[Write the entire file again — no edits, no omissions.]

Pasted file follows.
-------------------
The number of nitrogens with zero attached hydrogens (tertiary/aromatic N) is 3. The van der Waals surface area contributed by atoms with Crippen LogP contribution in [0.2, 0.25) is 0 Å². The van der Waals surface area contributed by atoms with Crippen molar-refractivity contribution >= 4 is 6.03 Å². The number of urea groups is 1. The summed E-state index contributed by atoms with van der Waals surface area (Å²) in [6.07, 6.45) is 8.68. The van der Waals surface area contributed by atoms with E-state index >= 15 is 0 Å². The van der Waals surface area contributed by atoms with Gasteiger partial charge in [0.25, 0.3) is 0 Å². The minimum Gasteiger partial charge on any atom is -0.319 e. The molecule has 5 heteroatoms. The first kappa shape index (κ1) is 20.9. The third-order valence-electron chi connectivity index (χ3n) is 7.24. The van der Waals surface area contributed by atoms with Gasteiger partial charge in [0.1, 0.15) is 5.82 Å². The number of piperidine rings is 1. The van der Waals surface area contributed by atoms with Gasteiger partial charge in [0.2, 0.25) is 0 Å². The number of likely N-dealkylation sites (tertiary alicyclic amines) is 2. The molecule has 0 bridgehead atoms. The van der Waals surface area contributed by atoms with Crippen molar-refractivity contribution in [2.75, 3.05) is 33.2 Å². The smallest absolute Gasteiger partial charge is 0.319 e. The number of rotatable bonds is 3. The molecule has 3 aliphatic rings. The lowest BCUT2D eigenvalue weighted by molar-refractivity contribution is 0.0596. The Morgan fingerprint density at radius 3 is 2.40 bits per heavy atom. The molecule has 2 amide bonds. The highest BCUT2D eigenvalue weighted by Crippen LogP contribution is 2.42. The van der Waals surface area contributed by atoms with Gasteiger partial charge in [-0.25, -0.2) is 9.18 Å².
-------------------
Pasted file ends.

The number of nitrogens with zero attached hydrogens (tertiary/aromatic N) is 3. The van der Waals surface area contributed by atoms with Crippen LogP contribution in [0.2, 0.25) is 0 Å². The van der Waals surface area contributed by atoms with Crippen molar-refractivity contribution >= 4 is 6.03 Å². The number of urea groups is 1. The summed E-state index contributed by atoms with van der Waals surface area (Å²) in [6.07, 6.45) is 8.68. The van der Waals surface area contributed by atoms with E-state index >= 15 is 0 Å². The van der Waals surface area contributed by atoms with Gasteiger partial charge in [0.25, 0.3) is 0 Å². The minimum Gasteiger partial charge on any atom is -0.319 e. The molecule has 5 heteroatoms. The first kappa shape index (κ1) is 20.9. The third-order valence-electron chi connectivity index (χ3n) is 7.24. The van der Waals surface area contributed by atoms with Gasteiger partial charge in [0.1, 0.15) is 5.82 Å². The number of piperidine rings is 1. The van der Waals surface area contributed by atoms with Gasteiger partial charge in [0.2, 0.25) is 0 Å². The number of likely N-dealkylation sites (tertiary alicyclic amines) is 2. The molecule has 0 bridgehead atoms. The van der Waals surface area contributed by atoms with Crippen molar-refractivity contribution in [2.75, 3.05) is 33.2 Å². The smallest absolute Gasteiger partial charge is 0.319 e. The number of rotatable bonds is 3. The molecule has 3 aliphatic rings. The lowest BCUT2D eigenvalue weighted by molar-refractivity contribution is 0.0596. The Morgan fingerprint density at radius 3 is 2.40 bits per heavy atom. The molecule has 2 amide bonds. The highest BCUT2D eigenvalue weighted by Crippen LogP contribution is 2.42. The van der Waals surface area contributed by atoms with Gasteiger partial charge in [-0.25, -0.2) is 9.18 Å².